Happy Mutants food topic

Tropical Depression 19 is parked over the island today and it is very rainy. Made chicken curry with naan, cucumber-yogurt and achar pickles. Yup, @Doctor_Faustus , rainy day fare on menu here as well.


For tomorrow I’m planning pork vindaloo. We’re clearly thinking along similar lines when it comes to rain food.


Chicken, chorizo (the dry kind) and egg pies. Filling made up as I went, with onion, garlic, smoked paprika and cumin. Pastry from the freezer.


Lazy Sunday night. Spring has started and we’re eating for the weather we want. DIY rice paper rolls, suitable for the half vegetarian/half omnivore/one quarter diabetic family.


Not to reignite the squash vs. zucchini battle royale…but I found both perfectly tasty in a veggie lasagna.
I cut them into slabs (the squash thicker than the zukes):

brushed w/o.o. and salted & peppered then grilled by sort for about 5 - 7 minutes per side:

Layered them with lasagna noodles, ricotta/spinach/basil blend, tomato sauce from the garden and caramelized onion (and melty cheese):

Anded ended up with a gustatory delight!

I only wish I’d taken a photo of the cross-section before we ate it all up. It was pretty.


I always thought that Panko was just a brand/style of breadcrumb. I didn’t know that they were baked by electricity. (Even more than Triscuit electricity biscuits.)

(But does it taste as good as the original baked-by-tank-battery panko?)


That was fascinating and now I really want to make tonkatsu. I’ve had excellent results with the Hairy Bikers’ recipe before.


I had some left over al pastor from tacos this past weekend. So I grabbed some basics to turn out some burritos quick after work. Mostly to play with this thing:

I’m not good at wrapping these things, and I realized once they were done I did the foil like you do for gyros. Think I may have toasted the tortillas too long. They were flexible and held together but they weren’t stretchy.


Those look so yummy!
Is that a restaurant-style griddle in your kitchen?


It’s a commercial restaurant stove, 6 high output burners, 2 ovens and a black top with a high heat broiler below it. The griddle hasn’t been used in about 25 years cause no one could keep it seasoned. The kitchen was recently redone and I got the go ahead to fix up the griddle. Been playing with it since it started getting cooler, and friend requested pics of whatever I cook on it cause he’s jealous.


Oh, that brings back memories of my summer job in college, cooking at a summer camp, 45 and more years ago. We had a big black stove with a griddle like that—it was old even then. The first time I had to do pancakes for breakfast, I didn’t know not to wear short-shorts, and although I wore a long apron the fronts of my thighs became seriously reddened (as I recall, a horizontal area beneath the griddle was open to the front, and you could look in from the front to see the gas flame).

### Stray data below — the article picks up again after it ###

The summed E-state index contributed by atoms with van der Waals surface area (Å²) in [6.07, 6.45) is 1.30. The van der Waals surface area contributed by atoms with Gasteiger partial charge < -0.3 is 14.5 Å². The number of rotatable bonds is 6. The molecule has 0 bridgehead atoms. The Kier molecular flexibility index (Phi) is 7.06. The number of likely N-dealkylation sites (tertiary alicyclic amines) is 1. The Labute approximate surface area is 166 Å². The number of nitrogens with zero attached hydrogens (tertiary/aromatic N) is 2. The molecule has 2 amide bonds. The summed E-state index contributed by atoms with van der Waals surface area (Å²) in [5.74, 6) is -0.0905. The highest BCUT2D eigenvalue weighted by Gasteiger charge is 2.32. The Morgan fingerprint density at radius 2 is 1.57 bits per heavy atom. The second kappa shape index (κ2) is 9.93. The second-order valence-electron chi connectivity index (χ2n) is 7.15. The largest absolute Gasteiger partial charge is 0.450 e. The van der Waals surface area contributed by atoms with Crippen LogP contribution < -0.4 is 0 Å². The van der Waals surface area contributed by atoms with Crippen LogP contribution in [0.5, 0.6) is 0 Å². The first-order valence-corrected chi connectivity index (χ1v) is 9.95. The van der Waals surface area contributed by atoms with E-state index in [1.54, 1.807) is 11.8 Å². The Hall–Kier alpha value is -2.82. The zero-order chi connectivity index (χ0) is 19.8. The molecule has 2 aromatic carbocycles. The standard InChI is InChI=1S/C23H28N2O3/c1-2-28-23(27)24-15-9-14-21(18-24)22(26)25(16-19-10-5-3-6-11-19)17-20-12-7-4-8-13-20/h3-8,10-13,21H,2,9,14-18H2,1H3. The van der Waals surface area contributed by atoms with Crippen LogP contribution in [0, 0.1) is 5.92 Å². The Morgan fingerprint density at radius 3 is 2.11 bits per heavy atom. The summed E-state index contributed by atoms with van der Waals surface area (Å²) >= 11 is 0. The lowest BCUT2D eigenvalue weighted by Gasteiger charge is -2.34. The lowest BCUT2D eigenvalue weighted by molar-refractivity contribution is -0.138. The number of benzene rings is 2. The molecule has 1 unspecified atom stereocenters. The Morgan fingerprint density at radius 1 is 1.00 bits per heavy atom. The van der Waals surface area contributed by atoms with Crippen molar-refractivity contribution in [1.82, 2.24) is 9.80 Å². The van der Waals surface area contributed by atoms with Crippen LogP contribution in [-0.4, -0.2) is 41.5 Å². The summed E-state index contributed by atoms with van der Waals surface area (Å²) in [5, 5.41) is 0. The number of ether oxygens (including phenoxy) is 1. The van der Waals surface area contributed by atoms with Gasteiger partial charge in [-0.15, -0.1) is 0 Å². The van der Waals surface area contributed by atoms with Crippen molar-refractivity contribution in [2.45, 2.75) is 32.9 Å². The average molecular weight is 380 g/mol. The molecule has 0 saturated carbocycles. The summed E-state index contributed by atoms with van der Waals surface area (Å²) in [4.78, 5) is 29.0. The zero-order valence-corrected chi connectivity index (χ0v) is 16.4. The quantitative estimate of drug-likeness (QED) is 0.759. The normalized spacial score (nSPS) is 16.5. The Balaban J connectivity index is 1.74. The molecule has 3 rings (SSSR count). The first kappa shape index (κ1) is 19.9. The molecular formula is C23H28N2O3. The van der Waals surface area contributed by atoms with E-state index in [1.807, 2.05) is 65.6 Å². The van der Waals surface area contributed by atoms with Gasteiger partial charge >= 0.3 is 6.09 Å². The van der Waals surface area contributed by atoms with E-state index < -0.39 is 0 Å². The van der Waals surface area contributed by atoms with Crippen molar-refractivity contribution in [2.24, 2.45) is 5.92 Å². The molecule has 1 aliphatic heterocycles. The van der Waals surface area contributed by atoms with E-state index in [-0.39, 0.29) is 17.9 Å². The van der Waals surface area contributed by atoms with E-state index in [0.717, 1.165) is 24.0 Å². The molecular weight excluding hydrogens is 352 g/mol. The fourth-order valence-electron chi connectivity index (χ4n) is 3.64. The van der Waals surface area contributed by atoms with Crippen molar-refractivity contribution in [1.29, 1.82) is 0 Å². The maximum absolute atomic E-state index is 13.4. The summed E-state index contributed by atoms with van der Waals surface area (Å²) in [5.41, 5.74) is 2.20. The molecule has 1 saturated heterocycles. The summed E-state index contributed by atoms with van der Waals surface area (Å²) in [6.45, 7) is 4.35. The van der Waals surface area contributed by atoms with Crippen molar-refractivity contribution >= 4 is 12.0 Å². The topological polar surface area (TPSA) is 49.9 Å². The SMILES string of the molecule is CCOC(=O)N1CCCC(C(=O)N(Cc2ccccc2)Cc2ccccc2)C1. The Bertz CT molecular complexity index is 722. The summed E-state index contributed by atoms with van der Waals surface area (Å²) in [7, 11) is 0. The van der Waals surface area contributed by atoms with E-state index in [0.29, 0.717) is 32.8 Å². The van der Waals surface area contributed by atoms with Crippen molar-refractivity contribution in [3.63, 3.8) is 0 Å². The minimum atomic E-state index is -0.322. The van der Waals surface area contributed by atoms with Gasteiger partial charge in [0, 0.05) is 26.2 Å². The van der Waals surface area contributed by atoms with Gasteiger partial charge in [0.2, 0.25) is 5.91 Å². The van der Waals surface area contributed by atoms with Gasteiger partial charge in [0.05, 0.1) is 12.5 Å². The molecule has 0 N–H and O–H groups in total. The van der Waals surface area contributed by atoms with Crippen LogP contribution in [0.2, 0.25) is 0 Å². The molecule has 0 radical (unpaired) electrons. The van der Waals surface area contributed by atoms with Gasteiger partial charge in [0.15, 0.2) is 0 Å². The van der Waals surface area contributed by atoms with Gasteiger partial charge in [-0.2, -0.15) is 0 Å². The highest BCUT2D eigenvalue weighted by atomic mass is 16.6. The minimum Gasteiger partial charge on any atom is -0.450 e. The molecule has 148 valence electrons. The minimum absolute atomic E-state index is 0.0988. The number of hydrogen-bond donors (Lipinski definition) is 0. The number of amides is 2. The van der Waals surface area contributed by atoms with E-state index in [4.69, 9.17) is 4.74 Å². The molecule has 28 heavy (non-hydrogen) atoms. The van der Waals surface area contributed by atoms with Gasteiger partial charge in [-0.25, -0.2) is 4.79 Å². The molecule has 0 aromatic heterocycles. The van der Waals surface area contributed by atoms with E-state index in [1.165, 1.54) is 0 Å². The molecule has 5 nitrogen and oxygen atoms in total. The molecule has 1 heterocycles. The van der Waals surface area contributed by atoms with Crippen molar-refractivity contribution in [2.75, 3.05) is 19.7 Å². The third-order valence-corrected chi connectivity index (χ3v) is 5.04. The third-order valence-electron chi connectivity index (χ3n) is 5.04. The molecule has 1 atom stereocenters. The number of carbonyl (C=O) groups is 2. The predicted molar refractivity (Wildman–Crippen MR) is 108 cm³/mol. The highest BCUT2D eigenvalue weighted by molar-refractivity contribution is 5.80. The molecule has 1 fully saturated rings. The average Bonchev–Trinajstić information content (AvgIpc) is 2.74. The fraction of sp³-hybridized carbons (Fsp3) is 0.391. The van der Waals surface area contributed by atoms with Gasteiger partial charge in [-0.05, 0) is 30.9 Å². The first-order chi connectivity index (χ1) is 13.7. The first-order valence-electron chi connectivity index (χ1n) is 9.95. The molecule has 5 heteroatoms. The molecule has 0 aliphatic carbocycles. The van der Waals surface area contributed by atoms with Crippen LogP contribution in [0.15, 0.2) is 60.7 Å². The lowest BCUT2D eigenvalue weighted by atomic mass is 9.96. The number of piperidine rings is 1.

We cleaned it with salt and oil, using circular motions with some kind of flat stone, like pumice or something? called a griddle stone I think. Whether that was the right or best way to clean it, I never knew, but that’s what the head cook had us do. I seem to recall using a flat block of wood wrapped in a paper towel, too. Maybe it was the stone first, then finish with salt and oil?? I remember going through a lot of paper towels cleaning that thing!


Usually pumice. My first cooking job when I was 14 involved the very same stove I use now. This is what the issue was with the griddle, the salesman recommended caring for it the way restaurants do. Which involves scraping it down to bare metal at the end of every shift and starting over in the morning.

You scrape down while still hot with salt and either pumice or a grill screen (basically 220 grit drywall sanding screens). Then wipe up the gross with a damp kitchen towel.

Works great if the griddle is running 8+ hours a day. At home where it’s irregularly used it’ll just end up rusting and won’t get slick enough to cook nice. My last boss in the restaurant business was one of the few cooks I’ve met who believe in fully seasoning a carbon steel griddle and leaving it that way. So I had some idea of how to do it properly.

It’s tricky because carbon steel doesn’t hold a season the way cast iron does, it’s too smooth. So any kind of aggressive scrubbing will remove some of the season. And these things don’t heat evenly enough to get a perfect base coat going. Takes a long time and a lot of use to build a durable, even season.

We’ve been cleaning it with a Lodge cast iron cleaning brush and water. Then a damp cloth under a grill weight. Working real good and doesn’t scrape off any season so it can build up and set a little faster. At this point it’s a matter of finding excuses to cook on it regularly to keep things going.


Is the Raid used in the seasoning, or is that a different sort of seasoning? :face_with_monocle:


I was more worried about the Raid in close conjunction with the burny-torchy thing (why yes, my technical knowledge is high).

What kind of bugs require a flamethrower as backup?

I’m now picturing some kind of The Mist- style moth attacks or possibly something out of the Michael Caine classic The Swarm.


That’s for huffing out of a bag.

I used it to light the griddle, which doesn’t have a pilot light. It’s the kitchen torch, usually used with one these:


Putting the “mutants” into the “happy mutants food topic” :joy:


Rosh Hashanah is here, so it’s brisket and challah and apple walnut cakes.


Trust me, you don’t wanna know.


Palmetto bugs!



Hmm, so we’d have large, toxin spraying cockroaches, annoyed by being sprayed with Raid - and now on fire…

This does not sound like a healthy situation.